ble consequences to be telegraphed
abroad and as the result this information
had to be sent here by mail from Lisbon.
A R A BS M A SSACR EB.
Belgians Surround Arabs in Cono State
ami Ivill Tiiem Without Ouarter.
London, Oct. 1. The Exchange Tele
graph company announces that tne Afri
can mails has brought news of serious
lighting between the Arabs and Belgians
in tho Congo states.
It is alleged by these advices tliat the
Belgians claimed a truce after heavy
lighting aud that they hemmed in the
Arabs and massacred them without quar
ter. Another account says that the
Arabs commanded by Chief Rutniliza,
after a truce, agreed upon a conference
which was eventually commenced. Buc
almost immediately afterwards the Arab
powder magazine exploded.
This caused botn sides to susDect
treachery and lighting between them
was resumed. l tie Arabs were sur- 4
rounded on all sides by the Belgians and
were nearl- all massacred. Chief Rum
iliza succeeded in escaping, but tiie great
majority of his followers perished. Over
thirty chiefs were numbered among the
slain. The Belgians captured 3aO,ciOl
lakhe worth of property.
I-aHt Xisht'i Firf.
The fire department was called out
this morning at 1:85 to the house at 700
Lane street owned and occupied by
License Collector Charles Vauderpool.
Matches and mice are bulletined as the
cause of the fire, which was extinguished
at a loss to Vauderpool of about $20.
Mr. Chin Neat to An Asjlora.
Chicago, Oct 6. Mrs. Fanny Chin,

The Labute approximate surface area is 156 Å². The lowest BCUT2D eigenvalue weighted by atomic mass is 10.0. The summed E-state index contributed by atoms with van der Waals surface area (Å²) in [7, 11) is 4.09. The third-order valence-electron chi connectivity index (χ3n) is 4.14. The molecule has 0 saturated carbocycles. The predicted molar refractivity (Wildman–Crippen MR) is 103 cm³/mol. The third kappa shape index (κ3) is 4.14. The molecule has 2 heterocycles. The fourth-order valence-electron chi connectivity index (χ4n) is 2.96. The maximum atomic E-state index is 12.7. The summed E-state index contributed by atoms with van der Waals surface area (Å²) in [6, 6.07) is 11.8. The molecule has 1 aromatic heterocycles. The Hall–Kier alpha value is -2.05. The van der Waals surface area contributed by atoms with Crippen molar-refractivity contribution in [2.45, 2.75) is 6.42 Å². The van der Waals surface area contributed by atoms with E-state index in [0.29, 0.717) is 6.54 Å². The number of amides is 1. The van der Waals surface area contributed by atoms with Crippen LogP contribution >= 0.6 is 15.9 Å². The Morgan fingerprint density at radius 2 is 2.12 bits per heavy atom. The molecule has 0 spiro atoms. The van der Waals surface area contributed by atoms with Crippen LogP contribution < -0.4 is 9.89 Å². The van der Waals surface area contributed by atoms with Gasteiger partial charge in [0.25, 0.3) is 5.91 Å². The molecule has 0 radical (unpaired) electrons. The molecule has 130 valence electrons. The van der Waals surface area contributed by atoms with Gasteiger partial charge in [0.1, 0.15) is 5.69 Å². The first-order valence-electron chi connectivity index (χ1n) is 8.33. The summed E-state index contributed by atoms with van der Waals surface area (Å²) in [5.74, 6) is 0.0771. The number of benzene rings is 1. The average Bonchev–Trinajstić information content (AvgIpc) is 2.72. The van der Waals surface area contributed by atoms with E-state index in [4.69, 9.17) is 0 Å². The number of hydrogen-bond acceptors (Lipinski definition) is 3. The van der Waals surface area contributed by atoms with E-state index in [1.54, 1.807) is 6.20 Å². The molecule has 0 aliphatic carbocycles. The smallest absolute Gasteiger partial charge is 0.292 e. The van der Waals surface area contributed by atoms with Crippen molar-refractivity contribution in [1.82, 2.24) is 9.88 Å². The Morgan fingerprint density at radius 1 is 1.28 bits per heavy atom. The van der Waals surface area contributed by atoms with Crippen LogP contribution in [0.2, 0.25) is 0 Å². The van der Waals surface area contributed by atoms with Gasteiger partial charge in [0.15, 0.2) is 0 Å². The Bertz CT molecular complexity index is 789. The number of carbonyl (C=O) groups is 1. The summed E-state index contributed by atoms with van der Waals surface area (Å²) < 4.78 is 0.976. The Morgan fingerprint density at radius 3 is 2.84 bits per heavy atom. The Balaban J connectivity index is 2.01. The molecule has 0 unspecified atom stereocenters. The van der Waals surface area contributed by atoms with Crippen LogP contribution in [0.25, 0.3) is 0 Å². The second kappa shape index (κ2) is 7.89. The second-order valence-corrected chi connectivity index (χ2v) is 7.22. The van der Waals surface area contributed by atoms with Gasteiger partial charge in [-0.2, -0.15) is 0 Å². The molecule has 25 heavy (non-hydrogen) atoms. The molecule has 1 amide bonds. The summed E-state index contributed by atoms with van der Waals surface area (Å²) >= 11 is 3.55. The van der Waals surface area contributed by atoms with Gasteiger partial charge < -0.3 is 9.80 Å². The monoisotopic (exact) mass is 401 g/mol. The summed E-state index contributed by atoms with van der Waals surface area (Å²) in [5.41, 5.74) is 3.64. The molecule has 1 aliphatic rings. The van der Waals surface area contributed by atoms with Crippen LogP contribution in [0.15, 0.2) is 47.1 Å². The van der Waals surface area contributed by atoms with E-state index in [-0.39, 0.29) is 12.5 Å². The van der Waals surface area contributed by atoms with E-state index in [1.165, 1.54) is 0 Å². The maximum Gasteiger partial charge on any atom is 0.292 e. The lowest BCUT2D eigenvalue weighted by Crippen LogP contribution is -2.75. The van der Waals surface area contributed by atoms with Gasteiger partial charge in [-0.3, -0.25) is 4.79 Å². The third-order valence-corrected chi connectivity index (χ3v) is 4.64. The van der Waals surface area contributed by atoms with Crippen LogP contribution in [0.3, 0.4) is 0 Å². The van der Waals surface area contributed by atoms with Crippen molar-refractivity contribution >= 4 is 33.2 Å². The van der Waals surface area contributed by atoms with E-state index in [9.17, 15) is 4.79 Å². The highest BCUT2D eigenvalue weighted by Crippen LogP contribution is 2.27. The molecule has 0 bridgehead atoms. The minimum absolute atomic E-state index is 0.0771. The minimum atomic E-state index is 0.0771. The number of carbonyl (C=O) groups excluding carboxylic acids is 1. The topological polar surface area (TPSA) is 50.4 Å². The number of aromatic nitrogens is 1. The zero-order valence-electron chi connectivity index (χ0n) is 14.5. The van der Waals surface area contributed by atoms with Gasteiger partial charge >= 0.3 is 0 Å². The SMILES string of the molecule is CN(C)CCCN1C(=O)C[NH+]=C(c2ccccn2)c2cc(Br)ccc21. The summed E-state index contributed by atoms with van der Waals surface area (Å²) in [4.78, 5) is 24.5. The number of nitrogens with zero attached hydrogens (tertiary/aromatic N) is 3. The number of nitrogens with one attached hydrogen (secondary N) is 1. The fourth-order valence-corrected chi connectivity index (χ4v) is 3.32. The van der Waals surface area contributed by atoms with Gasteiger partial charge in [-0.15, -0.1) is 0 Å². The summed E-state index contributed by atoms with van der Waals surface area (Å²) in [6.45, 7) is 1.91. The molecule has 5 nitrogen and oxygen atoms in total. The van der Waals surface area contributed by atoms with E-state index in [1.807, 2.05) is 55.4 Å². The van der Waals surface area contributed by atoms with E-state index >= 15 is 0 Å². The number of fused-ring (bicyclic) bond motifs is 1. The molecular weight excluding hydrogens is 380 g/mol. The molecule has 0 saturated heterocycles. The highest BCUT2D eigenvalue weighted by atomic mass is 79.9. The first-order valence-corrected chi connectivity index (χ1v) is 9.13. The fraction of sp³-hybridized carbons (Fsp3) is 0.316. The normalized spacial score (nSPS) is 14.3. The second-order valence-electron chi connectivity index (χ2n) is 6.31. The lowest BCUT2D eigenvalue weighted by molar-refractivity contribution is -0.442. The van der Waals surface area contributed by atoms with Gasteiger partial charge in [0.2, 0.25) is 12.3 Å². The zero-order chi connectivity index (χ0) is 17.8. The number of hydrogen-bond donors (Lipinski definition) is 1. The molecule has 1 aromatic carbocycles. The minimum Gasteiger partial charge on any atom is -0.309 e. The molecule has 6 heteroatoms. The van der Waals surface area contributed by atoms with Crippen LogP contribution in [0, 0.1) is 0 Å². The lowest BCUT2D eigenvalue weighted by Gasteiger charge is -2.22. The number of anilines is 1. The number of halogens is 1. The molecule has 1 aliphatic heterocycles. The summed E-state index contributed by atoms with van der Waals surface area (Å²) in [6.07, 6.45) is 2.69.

the famous colored singer who toured
Europe a few years ago was sent to an
asylum today suffering from alcoholism.
She was on the verge of delirium tremens
when arrested.
tvafli r tame a funic.
Loubenzo M ARyuEZ, Delagoa Bay,
Oct. 6. The Kaffirs are raiding cattle
within a mile of the town. A panic pre
vails among the inhabitants.
DR. PARKHURST'S CHOICE.
The Woman Selected to Lead tlie Cam
paign of Influence Is IMscovered.
'New Yokk, Oct. C The woman
whom' the Rev. Dr. Parkhurst has been
seeking to lead the "Campaign of Influ
ence" has been discovered. She is Mrs.
Charles Russell Lowell, daughter of the
venerable .Mrs. Shaw, who has given to
the cause of woman suffrage four daugh
ters. 3Irs. Lowell ia perhaps better known
arJosephine Shaw Lowell. She iives
next door to her mother's house, and is a
woman of social prominence as well as a
woman of intelligence and thought. Sev
eral problems have for a longtime en
gaged her attention, but her assumption
of the leadership ofDr. Parkhurts's idea
was considered impossible by those who
know her best.
Mrs. Lowell comes of a family that
have long been connected with public
at'airs. Her sister, Mrs. George William
Curtis, is a woman of rare attainments.
Another sister is Mrs. Robert Miuturn, a
leader in the fashionable society of this
city.
Mrs. Lowell said last night:
"I feel called upon to undertake this
work. The outrages of law that have so
long been thrust upon the citizens of
this city have stirred" me deeply, and
when Dr. Parkhur3t, through the press,
urged the women to uso their influence
in organized effort I felt called upon to
respond.
i '"I did not come forward when the first
invitation was offered because I felt that
many other women were more fitted to
head a crusade but when I saw tho
apathy, the lack of courage to take up
the work, I decided to do so."
"What are my plans? Briefly, they
are to so instruct women that they will
see and understand just where the errors
in our form of municipal government
exist and what the remedies are. Women
should be as much interested in decent
government as men, for they have the